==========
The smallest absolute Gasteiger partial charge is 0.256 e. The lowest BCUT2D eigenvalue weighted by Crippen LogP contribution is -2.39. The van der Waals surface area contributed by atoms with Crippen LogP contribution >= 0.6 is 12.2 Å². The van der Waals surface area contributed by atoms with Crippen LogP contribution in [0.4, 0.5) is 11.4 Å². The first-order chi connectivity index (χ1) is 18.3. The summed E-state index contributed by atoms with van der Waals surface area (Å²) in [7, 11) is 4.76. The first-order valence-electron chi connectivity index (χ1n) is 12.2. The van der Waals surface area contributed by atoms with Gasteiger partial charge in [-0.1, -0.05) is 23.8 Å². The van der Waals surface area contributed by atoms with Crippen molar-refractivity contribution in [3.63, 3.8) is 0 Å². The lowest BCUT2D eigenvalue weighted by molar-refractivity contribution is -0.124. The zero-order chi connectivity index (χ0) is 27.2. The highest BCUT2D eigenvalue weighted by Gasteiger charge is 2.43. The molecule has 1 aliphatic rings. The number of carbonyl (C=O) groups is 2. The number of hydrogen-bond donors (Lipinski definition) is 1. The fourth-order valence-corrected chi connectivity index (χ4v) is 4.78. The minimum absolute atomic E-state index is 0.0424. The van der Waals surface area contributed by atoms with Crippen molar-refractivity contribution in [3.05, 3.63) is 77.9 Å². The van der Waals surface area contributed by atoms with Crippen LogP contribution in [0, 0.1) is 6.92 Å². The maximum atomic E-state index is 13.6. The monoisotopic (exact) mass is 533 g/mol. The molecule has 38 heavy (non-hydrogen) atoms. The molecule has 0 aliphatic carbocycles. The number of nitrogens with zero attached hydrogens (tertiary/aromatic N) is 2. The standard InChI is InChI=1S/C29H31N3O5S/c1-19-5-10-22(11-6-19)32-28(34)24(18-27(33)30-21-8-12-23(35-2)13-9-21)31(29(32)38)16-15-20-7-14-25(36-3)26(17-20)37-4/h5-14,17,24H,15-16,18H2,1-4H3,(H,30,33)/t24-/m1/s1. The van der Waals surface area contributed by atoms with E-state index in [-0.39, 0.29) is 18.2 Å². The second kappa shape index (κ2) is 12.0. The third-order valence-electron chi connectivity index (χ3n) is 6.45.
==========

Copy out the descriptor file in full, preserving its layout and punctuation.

The smallest absolute Gasteiger partial charge is 0.256 e. The lowest BCUT2D eigenvalue weighted by Crippen LogP contribution is -2.39. The van der Waals surface area contributed by atoms with Crippen LogP contribution >= 0.6 is 12.2 Å². The van der Waals surface area contributed by atoms with Crippen LogP contribution in [0.4, 0.5) is 11.4 Å². The first-order chi connectivity index (χ1) is 18.3. The summed E-state index contributed by atoms with van der Waals surface area (Å²) in [7, 11) is 4.76. The first-order valence-electron chi connectivity index (χ1n) is 12.2. The van der Waals surface area contributed by atoms with Gasteiger partial charge in [-0.1, -0.05) is 23.8 Å². The van der Waals surface area contributed by atoms with Crippen molar-refractivity contribution in [3.63, 3.8) is 0 Å². The lowest BCUT2D eigenvalue weighted by molar-refractivity contribution is -0.124. The zero-order chi connectivity index (χ0) is 27.2. The highest BCUT2D eigenvalue weighted by Gasteiger charge is 2.43. The molecule has 1 aliphatic rings. The number of carbonyl (C=O) groups is 2. The number of hydrogen-bond donors (Lipinski definition) is 1. The fourth-order valence-corrected chi connectivity index (χ4v) is 4.78. The minimum absolute atomic E-state index is 0.0424. The van der Waals surface area contributed by atoms with Crippen molar-refractivity contribution in [3.05, 3.63) is 77.9 Å². The van der Waals surface area contributed by atoms with Crippen LogP contribution in [0, 0.1) is 6.92 Å². The maximum atomic E-state index is 13.6. The monoisotopic (exact) mass is 533 g/mol. The molecule has 38 heavy (non-hydrogen) atoms. The molecule has 0 aliphatic carbocycles. The number of nitrogens with zero attached hydrogens (tertiary/aromatic N) is 2. The standard InChI is InChI=1S/C29H31N3O5S/c1-19-5-10-22(11-6-19)32-28(34)24(18-27(33)30-21-8-12-23(35-2)13-9-21)31(29(32)38)16-15-20-7-14-25(36-3)26(17-20)37-4/h5-14,17,24H,15-16,18H2,1-4H3,(H,30,33)/t24-/m1/s1. The van der Waals surface area contributed by atoms with E-state index in [-0.39, 0.29) is 18.2 Å². The second kappa shape index (κ2) is 12.0. The third-order valence-electron chi connectivity index (χ3n) is 6.45.